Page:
Particularly given the big gap in texts in what Meadows turned over between November 24 and January 10, those might be far more important than the crazypants things Ginni said.

Father Doesn’t Know Best: Kavanaugh and Women’s Unshared Traumas

[NB: Check the byline. / ~Rayne]

This weekend brought back some ugly memories, one of which involved my father. We’ve never had a close relationship; it was rocky at times. But in 1991 one phone conversation particularly damaged my meager relations with him.

I can’t even remember why we had been talking on the phone — did he call me? Did I call him? The context’s utterly irrelevant now after all this time. But we butted heads about the Senate Judiciary Committee’s Clarence Thomas confirmation hearings.

Dad’s not political though he’s always been conservative. He’s a professional in a STEM field, raised Catholic, and a post-WWII veteran. Sadly, Dad’s racist in spite of being brown himself. This may come from having been raised where he was in the majority and not a minority. He wasn’t overtly racist as his closest friend in college was African. He’s not been overtly sexist. In my teens he argued with a small town school board so I could take wood shop. They didn’t let girls take that course in the early 1970s. Nor was I punished for bringing home Cs in typing though they were the lowest grades I’d ever had. He knew I’d need nominal keyboard skills as I was pursuing a STEM education in college.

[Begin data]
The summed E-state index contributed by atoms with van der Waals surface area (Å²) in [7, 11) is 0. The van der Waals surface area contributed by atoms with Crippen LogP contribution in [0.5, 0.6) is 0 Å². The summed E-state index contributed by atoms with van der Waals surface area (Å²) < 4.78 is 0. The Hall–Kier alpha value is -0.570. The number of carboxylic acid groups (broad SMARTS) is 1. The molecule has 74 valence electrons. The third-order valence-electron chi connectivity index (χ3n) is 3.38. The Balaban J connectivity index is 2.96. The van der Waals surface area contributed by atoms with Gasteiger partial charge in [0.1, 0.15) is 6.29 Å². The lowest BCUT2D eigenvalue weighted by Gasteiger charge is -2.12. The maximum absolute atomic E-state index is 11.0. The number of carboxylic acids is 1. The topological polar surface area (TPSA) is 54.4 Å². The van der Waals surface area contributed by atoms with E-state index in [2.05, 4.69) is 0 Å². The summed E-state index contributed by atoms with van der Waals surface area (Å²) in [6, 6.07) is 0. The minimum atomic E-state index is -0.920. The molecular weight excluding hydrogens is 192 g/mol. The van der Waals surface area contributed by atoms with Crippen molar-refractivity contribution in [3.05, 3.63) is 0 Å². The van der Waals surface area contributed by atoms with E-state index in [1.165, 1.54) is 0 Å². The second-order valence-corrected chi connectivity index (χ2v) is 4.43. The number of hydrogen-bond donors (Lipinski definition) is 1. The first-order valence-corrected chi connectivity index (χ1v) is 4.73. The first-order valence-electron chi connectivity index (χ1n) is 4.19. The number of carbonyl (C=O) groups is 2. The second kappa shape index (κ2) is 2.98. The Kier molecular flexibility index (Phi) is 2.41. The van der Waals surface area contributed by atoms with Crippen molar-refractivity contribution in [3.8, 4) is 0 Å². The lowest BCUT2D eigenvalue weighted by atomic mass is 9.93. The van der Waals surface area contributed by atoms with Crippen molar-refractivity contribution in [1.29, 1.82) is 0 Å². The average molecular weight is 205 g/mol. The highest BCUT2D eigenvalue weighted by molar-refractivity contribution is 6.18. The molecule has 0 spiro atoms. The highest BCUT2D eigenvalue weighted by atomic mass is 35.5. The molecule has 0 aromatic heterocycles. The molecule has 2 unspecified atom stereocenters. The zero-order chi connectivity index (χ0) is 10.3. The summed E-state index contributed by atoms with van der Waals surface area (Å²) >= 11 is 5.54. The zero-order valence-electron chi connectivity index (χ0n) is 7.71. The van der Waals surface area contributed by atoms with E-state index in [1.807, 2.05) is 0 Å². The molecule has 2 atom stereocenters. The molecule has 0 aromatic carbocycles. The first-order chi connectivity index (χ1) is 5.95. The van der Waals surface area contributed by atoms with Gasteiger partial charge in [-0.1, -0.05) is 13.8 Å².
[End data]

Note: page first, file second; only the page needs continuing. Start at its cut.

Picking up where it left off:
But in all that I had known about my father by the time I was 30 years old, I’d made a miscalculation.

In that conversation we’d drifted into current affairs and the Senate’s hearing. I told him I was very upset. I’d hoped Clarence Thomas wouldn’t be confirmed. He wasn’t Supreme Court material based on his background and Hill’s testimony put Thomas’ character into question.

My father said he didn’t know why Anita Hill waited so long to say anything to anybody. Why hadn’t she spoken out at the time Thomas was harassing her? He suggested Hill was acting in bad faith.